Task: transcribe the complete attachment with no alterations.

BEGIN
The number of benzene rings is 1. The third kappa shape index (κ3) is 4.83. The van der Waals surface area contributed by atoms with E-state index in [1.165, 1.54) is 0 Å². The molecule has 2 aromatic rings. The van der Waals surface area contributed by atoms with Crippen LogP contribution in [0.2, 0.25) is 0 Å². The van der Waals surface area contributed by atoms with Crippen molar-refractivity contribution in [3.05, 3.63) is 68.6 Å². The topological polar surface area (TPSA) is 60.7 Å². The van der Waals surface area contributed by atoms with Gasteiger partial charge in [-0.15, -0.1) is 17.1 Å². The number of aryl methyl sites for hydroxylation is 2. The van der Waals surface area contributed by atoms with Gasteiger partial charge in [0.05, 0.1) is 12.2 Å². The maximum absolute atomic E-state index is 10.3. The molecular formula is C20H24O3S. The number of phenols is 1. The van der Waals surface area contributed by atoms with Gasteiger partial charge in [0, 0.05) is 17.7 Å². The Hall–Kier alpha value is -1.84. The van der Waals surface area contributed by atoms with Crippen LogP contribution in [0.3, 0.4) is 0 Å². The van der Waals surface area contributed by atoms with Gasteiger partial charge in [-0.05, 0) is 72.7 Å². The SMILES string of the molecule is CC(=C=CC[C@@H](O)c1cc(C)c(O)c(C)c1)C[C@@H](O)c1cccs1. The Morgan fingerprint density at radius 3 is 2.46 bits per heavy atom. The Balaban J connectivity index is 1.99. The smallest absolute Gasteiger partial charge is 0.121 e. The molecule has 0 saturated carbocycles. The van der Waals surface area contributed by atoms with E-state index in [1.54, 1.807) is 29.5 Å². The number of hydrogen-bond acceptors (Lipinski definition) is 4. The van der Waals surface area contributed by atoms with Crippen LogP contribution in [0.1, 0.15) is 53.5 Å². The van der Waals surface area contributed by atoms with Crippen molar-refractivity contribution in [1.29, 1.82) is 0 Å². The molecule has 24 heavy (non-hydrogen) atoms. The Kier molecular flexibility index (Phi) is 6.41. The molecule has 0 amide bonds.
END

The number of benzene rings is 1. The third kappa shape index (κ3) is 4.83. The van der Waals surface area contributed by atoms with E-state index in [1.165, 1.54) is 0 Å². The molecule has 2 aromatic rings. The van der Waals surface area contributed by atoms with Crippen LogP contribution in [0.2, 0.25) is 0 Å². The van der Waals surface area contributed by atoms with Crippen molar-refractivity contribution in [3.05, 3.63) is 68.6 Å². The topological polar surface area (TPSA) is 60.7 Å². The van der Waals surface area contributed by atoms with Gasteiger partial charge in [-0.15, -0.1) is 17.1 Å². The number of aryl methyl sites for hydroxylation is 2. The van der Waals surface area contributed by atoms with Gasteiger partial charge in [0.05, 0.1) is 12.2 Å². The maximum absolute atomic E-state index is 10.3. The molecular formula is C20H24O3S. The number of phenols is 1. The van der Waals surface area contributed by atoms with Gasteiger partial charge in [0, 0.05) is 17.7 Å². The Hall–Kier alpha value is -1.84. The van der Waals surface area contributed by atoms with Crippen LogP contribution in [0.3, 0.4) is 0 Å². The van der Waals surface area contributed by atoms with Gasteiger partial charge in [-0.05, 0) is 72.7 Å². The SMILES string of the molecule is CC(=C=CC[C@@H](O)c1cc(C)c(O)c(C)c1)C[C@@H](O)c1cccs1. The Morgan fingerprint density at radius 3 is 2.46 bits per heavy atom. The Balaban J connectivity index is 1.99. The smallest absolute Gasteiger partial charge is 0.121 e. The molecule has 0 saturated carbocycles. The van der Waals surface area contributed by atoms with E-state index in [1.54, 1.807) is 29.5 Å². The number of hydrogen-bond acceptors (Lipinski definition) is 4. The van der Waals surface area contributed by atoms with Crippen LogP contribution in [0.1, 0.15) is 53.5 Å². The van der Waals surface area contributed by atoms with Crippen molar-refractivity contribution in [1.29, 1.82) is 0 Å². The molecule has 24 heavy (non-hydrogen) atoms. The Kier molecular flexibility index (Phi) is 6.41. The molecule has 0 amide bonds.